Ekonomika preduzeća
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2010, vol. 58, br. 5-6, str. 201-218
Anti-crisis program and sustainable development: An economic practitioner's perspective
(naslov ne postoji na srpskom)
Univerzitet u Beogradu, Ekonomski fakultet + Deloitte
Ključne reči: combined crisis; competitiveness; sustainable development; transition conundrum; anti-crisis program; strategic initiatives; tactical initiatives; reindustrialization; investments; new economic model; and multi-tenet monetary policy
(ne postoji na srpskom)
It has become clear in recent years that Serbia's economy suffers from a structural crisis. This is the consequence of two different stressors: transitional stressors and the stressors triggered by global economic crisis. There are strong interactions among them. Namely, local transitional recession associated with a significant output gap and disproportionately high currency risk is compounded by the global recession manifested through credit crunch and demand squeeze. Consequently, Serbia's economy is in a combined crisis (transitional downturn + global recession). Economists define a recession as two or more quarters of negative growth, so when growth turns positive, no matter how anemic, they declare the end of the recession. In 3Q 2010 Serbia's economy formally left recession, after two subsequent quarters of positive economic growth. This encouraging fact poses two related questions. First, is there a risk of recession reversibility? Second, do policy responses to combined crisis secure sustainable growth? Pondering over these questions one finds more hidden issues than answers. For Serbia the end of recession is not the same as return to prosperity. The GDP growth rate for 2010 now projected at 1.5 percent is not nearly sufficient to compensate for the 3.0 percent reduction in GDP recorded in 2009 (2008 base) caused by the global economic crisis. Furthermore, the question is how will Serbia compensate for the loss of ⅓ of GDP and ⅗ of industrial production owed to transition downturn in the last two decades (1989 base)? The answer to both questions is through increased competitiveness. Even if we assume that competitiveness of the financial sector was fully restored during the last stage of transition, the problem with real sector competitiveness still remains. In a crisis the government should address the root problems. But, adjustment to the new economic reality must be carefully crafted. In crisis, a full transparency of anti-crisis program and policy actions are crucial due to elevated social sensitivities. Transparency assumes complete clarity: identifying the problems, formulating the road map (or scenario), understanding the consequences of proposed initiatives (outcomes), and defining responsibilities in implementation. Without transparency, the core accountability of the government to key stakeholders could be lost, thereby increasing the risk of reform reversals under pressures from special interest groups pursuing individual gain at the expense of the country as a whole. Finding root causes is like peeling back a cabbage, it takes time and must be done one layer at a time. Consequently, this paper suggests a two step approach combining proactive strategic and passive tactical initiatives. The strategic initiatives are geared towards adopting a new investment-driven economic model supported by appropriate monetary policy with multiple tenets and development of a new institutional framework fully compatible with the EU. Large investment efforts aimed at triggering competitiveness growth will be based on a three-pronged strategy: strategic sectors, food-processing and agriculture, and infrastructure from physical to social (education and health). In the post crisis period, the monetary policy should continue to pursue the tenet of low and stable inflation. The crisis has made it abundantly clear, though, that policymakers have to monitor new tenets, including the output gap, asset prices and currency movements. Also, closing the institutional gap vis-a-vis the EU will help to eliminate the legacy of unfinished reforms during transition. Improving competitiveness across tactical dimension assumes many initiatives such as the establishment of a development bank, a project management center, a science and technology advisory group, a relocation operations program, etc. The proposed anti-crisis program is formulated from an economic practitioner's perspective. There is a difference between economic practitioners (including academic economists with practical experience, market leaders business executives and world class business advisors), who are deeply rooted in reality, and pure academic economists who are out of touch with reality. To make progress, economic practitioners need navigational guidelines and road maps anchored in economic theory as well as practical, albeit imperfect. Also, sense of timing is crucial. Majority of academic economists are good at identifying underlying forces that would eventually prevail, but are usually not very good at predicting precise sequencing and timing of events that may have a crucial role in shaping our reality today and in immediate future.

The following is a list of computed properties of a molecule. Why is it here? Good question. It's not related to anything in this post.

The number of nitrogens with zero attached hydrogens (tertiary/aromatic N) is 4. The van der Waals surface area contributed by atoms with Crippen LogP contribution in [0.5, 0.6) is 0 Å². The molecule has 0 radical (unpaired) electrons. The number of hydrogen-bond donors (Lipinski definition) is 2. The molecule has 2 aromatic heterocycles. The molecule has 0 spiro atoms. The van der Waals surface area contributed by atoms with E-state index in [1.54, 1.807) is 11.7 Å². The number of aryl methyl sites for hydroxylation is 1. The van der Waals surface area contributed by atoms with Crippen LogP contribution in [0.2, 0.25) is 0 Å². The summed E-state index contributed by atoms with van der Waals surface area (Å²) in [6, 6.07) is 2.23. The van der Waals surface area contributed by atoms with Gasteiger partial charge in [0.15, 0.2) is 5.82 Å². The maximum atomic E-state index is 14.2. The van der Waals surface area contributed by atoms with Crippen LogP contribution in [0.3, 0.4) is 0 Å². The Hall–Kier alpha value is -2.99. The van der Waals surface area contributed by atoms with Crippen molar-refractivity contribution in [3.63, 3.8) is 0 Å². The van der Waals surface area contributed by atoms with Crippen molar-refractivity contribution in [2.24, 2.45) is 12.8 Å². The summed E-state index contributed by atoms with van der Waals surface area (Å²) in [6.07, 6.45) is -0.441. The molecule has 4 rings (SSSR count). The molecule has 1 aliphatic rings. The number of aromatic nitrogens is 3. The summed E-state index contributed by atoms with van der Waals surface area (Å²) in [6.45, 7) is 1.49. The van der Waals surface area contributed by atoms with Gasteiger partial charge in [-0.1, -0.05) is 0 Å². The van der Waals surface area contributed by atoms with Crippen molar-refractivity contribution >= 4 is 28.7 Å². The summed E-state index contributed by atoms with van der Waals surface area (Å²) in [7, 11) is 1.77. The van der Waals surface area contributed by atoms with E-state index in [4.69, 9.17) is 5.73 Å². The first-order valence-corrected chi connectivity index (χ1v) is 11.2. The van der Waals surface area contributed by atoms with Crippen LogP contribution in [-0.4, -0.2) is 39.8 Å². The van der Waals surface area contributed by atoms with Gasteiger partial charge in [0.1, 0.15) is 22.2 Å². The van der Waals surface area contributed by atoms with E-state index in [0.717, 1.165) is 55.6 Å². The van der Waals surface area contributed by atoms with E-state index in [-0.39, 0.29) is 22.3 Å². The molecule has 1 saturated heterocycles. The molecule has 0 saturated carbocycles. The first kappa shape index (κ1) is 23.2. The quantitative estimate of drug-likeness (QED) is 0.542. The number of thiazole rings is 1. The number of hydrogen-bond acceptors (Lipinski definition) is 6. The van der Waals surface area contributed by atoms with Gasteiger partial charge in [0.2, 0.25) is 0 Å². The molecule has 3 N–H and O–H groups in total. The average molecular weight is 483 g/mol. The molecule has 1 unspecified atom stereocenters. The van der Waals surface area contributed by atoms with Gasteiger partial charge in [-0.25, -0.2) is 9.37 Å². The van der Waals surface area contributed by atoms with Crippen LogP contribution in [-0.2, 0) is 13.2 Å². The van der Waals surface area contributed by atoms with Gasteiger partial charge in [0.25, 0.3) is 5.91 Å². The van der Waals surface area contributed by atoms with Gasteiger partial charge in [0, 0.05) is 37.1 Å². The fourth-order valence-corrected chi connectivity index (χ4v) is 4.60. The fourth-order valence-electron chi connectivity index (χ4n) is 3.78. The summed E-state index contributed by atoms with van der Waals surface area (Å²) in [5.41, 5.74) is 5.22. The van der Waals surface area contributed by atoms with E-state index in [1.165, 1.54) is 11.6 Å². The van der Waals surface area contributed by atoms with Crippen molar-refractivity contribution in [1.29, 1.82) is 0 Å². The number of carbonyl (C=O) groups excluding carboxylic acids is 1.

Blanchard, O., dellArica G., Mauro, P. (2010) Rethinking macroeconomic policy. IMF Position note, feb. 12
Đuričin, D., Vuksanović, I. (2010) The world after the crisis: Lessons for Serbia's exit strategy from permanent crisis. Ekonomika preduzeća, vol. 58, br. 1-2, str. 1-14
Grujić, B., Đuričin, D., Spasojević, T. (2010) How to succeed in new economic reality: Proposals to overcome the negative consequences of the economic crises. Position note addressed to the highest state officials, Jun. 9
Isenberg, D. (2010) How to start entrepreneurial revolution. Harvard Business Review, Jun
Kotler, P., Caslione, J. (2009) Chaotics: The business of managing and marketing in the age of turbulence. New York: Amacom
Stiglitz, J. (2010) Free fall. New York: Norton

O članku

jezik rada: engleski
vrsta rada: naučni članak
objavljen u SCIndeksu: 19.10.2010.